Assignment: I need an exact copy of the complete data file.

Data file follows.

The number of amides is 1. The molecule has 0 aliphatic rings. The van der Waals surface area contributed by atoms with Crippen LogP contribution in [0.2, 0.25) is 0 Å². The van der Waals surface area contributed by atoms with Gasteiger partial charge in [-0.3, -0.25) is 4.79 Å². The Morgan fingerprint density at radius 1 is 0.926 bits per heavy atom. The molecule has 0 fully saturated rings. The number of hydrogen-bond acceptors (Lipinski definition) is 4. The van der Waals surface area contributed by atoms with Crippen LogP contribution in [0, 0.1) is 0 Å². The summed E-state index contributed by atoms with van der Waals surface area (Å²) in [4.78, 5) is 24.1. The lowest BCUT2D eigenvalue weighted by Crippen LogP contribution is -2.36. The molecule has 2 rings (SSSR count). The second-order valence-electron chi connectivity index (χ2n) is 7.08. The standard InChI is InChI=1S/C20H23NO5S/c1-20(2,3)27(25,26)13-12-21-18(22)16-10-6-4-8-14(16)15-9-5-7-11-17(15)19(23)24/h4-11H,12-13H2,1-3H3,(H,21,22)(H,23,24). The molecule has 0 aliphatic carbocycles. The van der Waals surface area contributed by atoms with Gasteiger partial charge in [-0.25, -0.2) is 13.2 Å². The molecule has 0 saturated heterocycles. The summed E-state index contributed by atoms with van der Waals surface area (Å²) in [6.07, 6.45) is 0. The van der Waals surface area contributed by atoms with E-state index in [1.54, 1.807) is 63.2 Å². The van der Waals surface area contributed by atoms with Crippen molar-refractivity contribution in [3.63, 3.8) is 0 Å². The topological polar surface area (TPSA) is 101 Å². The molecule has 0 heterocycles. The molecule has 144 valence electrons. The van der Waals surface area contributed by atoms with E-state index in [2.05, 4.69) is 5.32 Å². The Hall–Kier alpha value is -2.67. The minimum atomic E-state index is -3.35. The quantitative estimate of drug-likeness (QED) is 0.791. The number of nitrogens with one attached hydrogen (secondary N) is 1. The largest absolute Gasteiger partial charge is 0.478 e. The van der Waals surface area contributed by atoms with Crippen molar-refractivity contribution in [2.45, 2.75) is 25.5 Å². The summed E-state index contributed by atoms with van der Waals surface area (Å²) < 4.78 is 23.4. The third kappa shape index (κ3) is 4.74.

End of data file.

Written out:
The number of amides is 1. The molecule has 0 aliphatic rings. The van der Waals surface area contributed by atoms with Crippen LogP contribution in [0.2, 0.25) is 0 Å². The van der Waals surface area contributed by atoms with Gasteiger partial charge in [-0.3, -0.25) is 4.79 Å². The Morgan fingerprint density at radius 1 is 0.926 bits per heavy atom. The molecule has 0 fully saturated rings. The number of hydrogen-bond acceptors (Lipinski definition) is 4. The van der Waals surface area contributed by atoms with Crippen LogP contribution in [0, 0.1) is 0 Å². The summed E-state index contributed by atoms with van der Waals surface area (Å²) in [4.78, 5) is 24.1. The lowest BCUT2D eigenvalue weighted by Crippen LogP contribution is -2.36. The molecule has 2 rings (SSSR count). The second-order valence-electron chi connectivity index (χ2n) is 7.08. The standard InChI is InChI=1S/C20H23NO5S/c1-20(2,3)27(25,26)13-12-21-18(22)16-10-6-4-8-14(16)15-9-5-7-11-17(15)19(23)24/h4-11H,12-13H2,1-3H3,(H,21,22)(H,23,24). The molecule has 0 aliphatic carbocycles. The van der Waals surface area contributed by atoms with Gasteiger partial charge in [-0.25, -0.2) is 13.2 Å². The molecule has 0 saturated heterocycles. The summed E-state index contributed by atoms with van der Waals surface area (Å²) in [6.07, 6.45) is 0. The van der Waals surface area contributed by atoms with E-state index in [1.54, 1.807) is 63.2 Å². The van der Waals surface area contributed by atoms with Crippen molar-refractivity contribution in [3.63, 3.8) is 0 Å². The topological polar surface area (TPSA) is 101 Å². The molecule has 0 heterocycles. The molecule has 144 valence electrons. The van der Waals surface area contributed by atoms with E-state index in [2.05, 4.69) is 5.32 Å². The Hall–Kier alpha value is -2.67. The minimum atomic E-state index is -3.35. The quantitative estimate of drug-likeness (QED) is 0.791. The number of nitrogens with one attached hydrogen (secondary N) is 1. The largest absolute Gasteiger partial charge is 0.478 e. The van der Waals surface area contributed by atoms with Crippen molar-refractivity contribution in [2.45, 2.75) is 25.5 Å². The summed E-state index contributed by atoms with van der Waals surface area (Å²) < 4.78 is 23.4. The third kappa shape index (κ3) is 4.74.